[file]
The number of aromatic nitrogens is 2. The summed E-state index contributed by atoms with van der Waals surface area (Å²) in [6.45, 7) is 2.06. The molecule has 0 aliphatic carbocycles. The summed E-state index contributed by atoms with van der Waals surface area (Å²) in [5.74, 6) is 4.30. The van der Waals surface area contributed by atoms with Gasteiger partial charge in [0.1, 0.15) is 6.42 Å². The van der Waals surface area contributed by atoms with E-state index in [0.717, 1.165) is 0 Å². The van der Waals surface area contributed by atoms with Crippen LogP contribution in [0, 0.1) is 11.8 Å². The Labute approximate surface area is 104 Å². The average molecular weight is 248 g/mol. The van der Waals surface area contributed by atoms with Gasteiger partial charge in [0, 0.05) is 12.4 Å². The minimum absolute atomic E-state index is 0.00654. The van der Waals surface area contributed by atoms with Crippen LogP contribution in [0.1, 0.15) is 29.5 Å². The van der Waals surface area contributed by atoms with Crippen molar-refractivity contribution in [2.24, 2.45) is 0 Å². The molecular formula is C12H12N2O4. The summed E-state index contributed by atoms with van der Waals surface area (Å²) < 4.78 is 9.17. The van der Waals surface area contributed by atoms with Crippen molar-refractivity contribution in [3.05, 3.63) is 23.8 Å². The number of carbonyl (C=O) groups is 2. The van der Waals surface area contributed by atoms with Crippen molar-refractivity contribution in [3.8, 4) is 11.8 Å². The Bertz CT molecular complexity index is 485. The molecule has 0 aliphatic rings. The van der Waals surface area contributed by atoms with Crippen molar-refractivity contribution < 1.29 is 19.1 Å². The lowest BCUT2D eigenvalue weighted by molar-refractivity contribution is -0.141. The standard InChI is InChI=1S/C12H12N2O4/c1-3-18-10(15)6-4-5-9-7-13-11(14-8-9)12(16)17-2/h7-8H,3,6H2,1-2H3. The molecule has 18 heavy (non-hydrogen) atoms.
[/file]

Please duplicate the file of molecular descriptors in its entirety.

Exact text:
The number of aromatic nitrogens is 2. The summed E-state index contributed by atoms with van der Waals surface area (Å²) in [6.45, 7) is 2.06. The molecule has 0 aliphatic carbocycles. The summed E-state index contributed by atoms with van der Waals surface area (Å²) in [5.74, 6) is 4.30. The van der Waals surface area contributed by atoms with Gasteiger partial charge in [0.1, 0.15) is 6.42 Å². The van der Waals surface area contributed by atoms with E-state index in [0.717, 1.165) is 0 Å². The van der Waals surface area contributed by atoms with Crippen LogP contribution in [0, 0.1) is 11.8 Å². The Labute approximate surface area is 104 Å². The average molecular weight is 248 g/mol. The van der Waals surface area contributed by atoms with Gasteiger partial charge in [0, 0.05) is 12.4 Å². The minimum absolute atomic E-state index is 0.00654. The van der Waals surface area contributed by atoms with Crippen LogP contribution in [0.1, 0.15) is 29.5 Å². The van der Waals surface area contributed by atoms with Crippen molar-refractivity contribution in [2.24, 2.45) is 0 Å². The molecular formula is C12H12N2O4. The summed E-state index contributed by atoms with van der Waals surface area (Å²) < 4.78 is 9.17. The van der Waals surface area contributed by atoms with Crippen molar-refractivity contribution in [3.05, 3.63) is 23.8 Å². The number of carbonyl (C=O) groups is 2. The van der Waals surface area contributed by atoms with Crippen molar-refractivity contribution in [3.8, 4) is 11.8 Å². The Bertz CT molecular complexity index is 485. The molecule has 0 aliphatic rings. The van der Waals surface area contributed by atoms with Crippen molar-refractivity contribution < 1.29 is 19.1 Å². The lowest BCUT2D eigenvalue weighted by molar-refractivity contribution is -0.141. The standard InChI is InChI=1S/C12H12N2O4/c1-3-18-10(15)6-4-5-9-7-13-11(14-8-9)12(16)17-2/h7-8H,3,6H2,1-2H3. The molecule has 18 heavy (non-hydrogen) atoms.